Contract sticking points
A LONG DISPUTE ABOUT PENSIONS
programs have been a key issue since negotiations began, and the issue
remains a major unresolved item. Here's where things stand in negotiations:
But the comparison is difficult to make because the company has refused to give the Guild information that would answer the questions. This refusal to provide data is part of the union's federal unfair labor practices case against the company.
The Belo plans have been given to non-union workers, and members of the other two unions at the paper. The Guild believes its members deserve the same choices.
First, the pension plans come in two types, with Guild members currently getting both: Pensions, a company-paid benefit guaranteed by the federal government that provides fixed monthly payments at retirement; and 401k retirement savings plan. In 401k's, the company makes some contributions and employees are encouraged to make some and get tax breaks when they do. When employees put in their own money, the company contributes "matching" funds above the basic contribution. The government does not guarantee the solvency of these plans. Withdrawals allowed after age 59½.
ROUND I: THE OLD BELO BENEFITS
The Belo pension plan is generally - not always - more generous than the Journal pension plan.
Among the differences:
The Belo pension has better benefits if someone retires before age 65. Under Belo, you don't have to be with the company as long as you do with the Journal to begin collecting at age 55. And if you leave the company before retirement, the Belo plan doesn't reduce the eventual payments you will receive at age 65 the way that the Journal plan does.
The Belo plan bases its pension on more earnings than does the Journal plan, which calculates the benefit on base pay. Belo adds in overtime pay, shift differentials, bonuses and commissions. That can add 3 to 7 percent more to pension benefits.
But that this isn't the case in all circumstances. That's why the Journal, when it offered Belo pensions to its other workers, allowed them to be paid the higher of the two benefits.
401k retirement savings: The Guild-Journal 401k version works this way: The company puts $2.10 into the plan for every shift worked, to a maximum of $10.50 a week. If a worker contributes a minimum of 2 percent of his or her own money, the company kicks in an extra $3 a week, for a maximum weekly benefit of $13.50. If workers can afford to, it makes sense to invest their own money, because they get significant tax breaks.
The original Belo 401k put no company money into the plan unless workers made their own contributions. But when they did, Belo matched employee contributions at a rate of 55 percent, contributing the amount in Belo Corp. stock. This match would be made on up to 6 percent of a worker's pay.
The Guild's quick analysis: for low-income workers, the Guild-Journal plan was better, because the company always contributed. For higher earning workers, the Belo plan seemed richer, although there was the danger that if Belo stock performed poorly, the benefit would lose value, as it has.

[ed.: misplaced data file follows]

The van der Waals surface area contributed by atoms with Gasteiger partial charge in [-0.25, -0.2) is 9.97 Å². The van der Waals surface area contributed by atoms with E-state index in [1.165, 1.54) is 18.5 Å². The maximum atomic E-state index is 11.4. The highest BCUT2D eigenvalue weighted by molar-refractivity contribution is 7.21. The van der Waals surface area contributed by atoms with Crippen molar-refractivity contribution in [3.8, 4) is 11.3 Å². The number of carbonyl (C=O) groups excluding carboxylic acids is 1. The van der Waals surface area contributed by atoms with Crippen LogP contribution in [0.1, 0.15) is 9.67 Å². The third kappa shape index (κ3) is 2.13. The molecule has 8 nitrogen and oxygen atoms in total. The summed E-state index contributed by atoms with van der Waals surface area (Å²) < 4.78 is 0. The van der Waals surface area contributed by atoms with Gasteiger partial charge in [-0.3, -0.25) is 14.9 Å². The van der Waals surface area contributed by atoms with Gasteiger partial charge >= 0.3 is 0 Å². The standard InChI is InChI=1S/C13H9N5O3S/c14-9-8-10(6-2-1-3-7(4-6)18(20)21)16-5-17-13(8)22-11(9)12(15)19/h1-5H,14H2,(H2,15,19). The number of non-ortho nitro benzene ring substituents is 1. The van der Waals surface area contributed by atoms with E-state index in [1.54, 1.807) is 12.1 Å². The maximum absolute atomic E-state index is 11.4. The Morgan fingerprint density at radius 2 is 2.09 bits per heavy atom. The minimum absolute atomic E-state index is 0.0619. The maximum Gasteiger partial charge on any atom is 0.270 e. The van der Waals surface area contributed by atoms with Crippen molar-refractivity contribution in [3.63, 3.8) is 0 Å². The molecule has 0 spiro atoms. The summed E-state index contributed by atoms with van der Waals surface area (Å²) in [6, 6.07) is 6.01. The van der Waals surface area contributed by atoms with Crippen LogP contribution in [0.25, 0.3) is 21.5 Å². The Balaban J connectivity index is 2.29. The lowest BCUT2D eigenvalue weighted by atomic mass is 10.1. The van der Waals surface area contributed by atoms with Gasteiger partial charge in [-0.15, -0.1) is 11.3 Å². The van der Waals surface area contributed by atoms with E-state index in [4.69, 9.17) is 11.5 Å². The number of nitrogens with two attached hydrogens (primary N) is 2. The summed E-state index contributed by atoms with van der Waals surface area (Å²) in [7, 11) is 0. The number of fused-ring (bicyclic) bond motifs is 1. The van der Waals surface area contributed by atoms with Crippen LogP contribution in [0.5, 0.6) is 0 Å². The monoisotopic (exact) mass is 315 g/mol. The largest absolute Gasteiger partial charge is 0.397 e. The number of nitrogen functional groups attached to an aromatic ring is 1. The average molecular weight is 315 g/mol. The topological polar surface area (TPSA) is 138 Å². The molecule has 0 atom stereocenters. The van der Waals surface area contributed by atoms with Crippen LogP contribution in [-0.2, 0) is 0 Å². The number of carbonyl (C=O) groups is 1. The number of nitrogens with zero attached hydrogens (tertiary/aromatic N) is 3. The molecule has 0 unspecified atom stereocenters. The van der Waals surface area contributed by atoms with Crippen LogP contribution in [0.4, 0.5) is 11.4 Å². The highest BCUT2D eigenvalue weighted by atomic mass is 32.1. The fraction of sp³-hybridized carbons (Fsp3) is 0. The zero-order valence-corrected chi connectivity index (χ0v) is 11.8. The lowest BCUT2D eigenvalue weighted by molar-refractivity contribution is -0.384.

Negotiations: For a new contract, the Guild made one of its major negotiating proposals that the company offer workers a choice of Belo or Journal benefits.
But the company refused to discuss pensions, until it made what it has called its "final" offer, in which it proposed that separate negotiations be held on retirement plans after the main contract was negotiated.
What's wrong with a re-opener? First, every big-ticket item in a contract relates to every other one. You might accept a lower wage if you got better medical benefits; you might argue for higher pay if pensions remained miserly. Fringe benefits can't be negotiated effectively in a vacuum.
More seriously, in a reopener, the company doesn't have to offer the Belo benefit package; it could propose something else, even less favorable than the current Journal benefits. If the Guild refused to accept the lower benefits, the company could impose its offer and the Guild's only recourse would be to strike.
ROUND II - THE "NEW" BELO BENEFITS
The situation got more complicated March 17, 2000, when the company during negotiations disclosed that it was going to offer non-Guild workers a new pension plan: one based entirely on a 401k savings plan.
For newly-hired non-Guild workers as of July 2000, it would provide this new plan only. Current workers would have a one-time decision to stick with the combination of the old Belo 401k and the Belo pension plan; or they could switch to the new 401k, with pension benefits frozen at their current levels.
The company did NOT offer this new plan to the Guild.
The new Belo STAR program, as it's called, is a much richer 401k. First, the company contributes 2 percent of a worker's salary, regardless of how much you contribute to the plan.
Secondly, the company boosted its match for workers contributing up to 6 percent of wages; instead of 55 cents for every $1 contributed by the worker, Belo kicks in 75 cents. Of this match, 55 cents would be in Belo stock; the extra 20 cents would be invested in other securities.
But wiped out, for new workers, or frozen for older workers shifting over to STAR, would be the old Belo pension plan.
The Guild had several questions, including trying to determine whether the new STAR plan is worth more in the long run than the combined pension/401k combination.
But so far, the company refuses to provide information so the Guild can tell members which of the plans are more beneficial. The National Labor Relations Board has charged the company with breaking in the law in withholding the data.
TNG/CWA Local 31041
270 Westmister St., Providence, Rhode Island 02903
401-421-9466 | Fax: 401-421-9495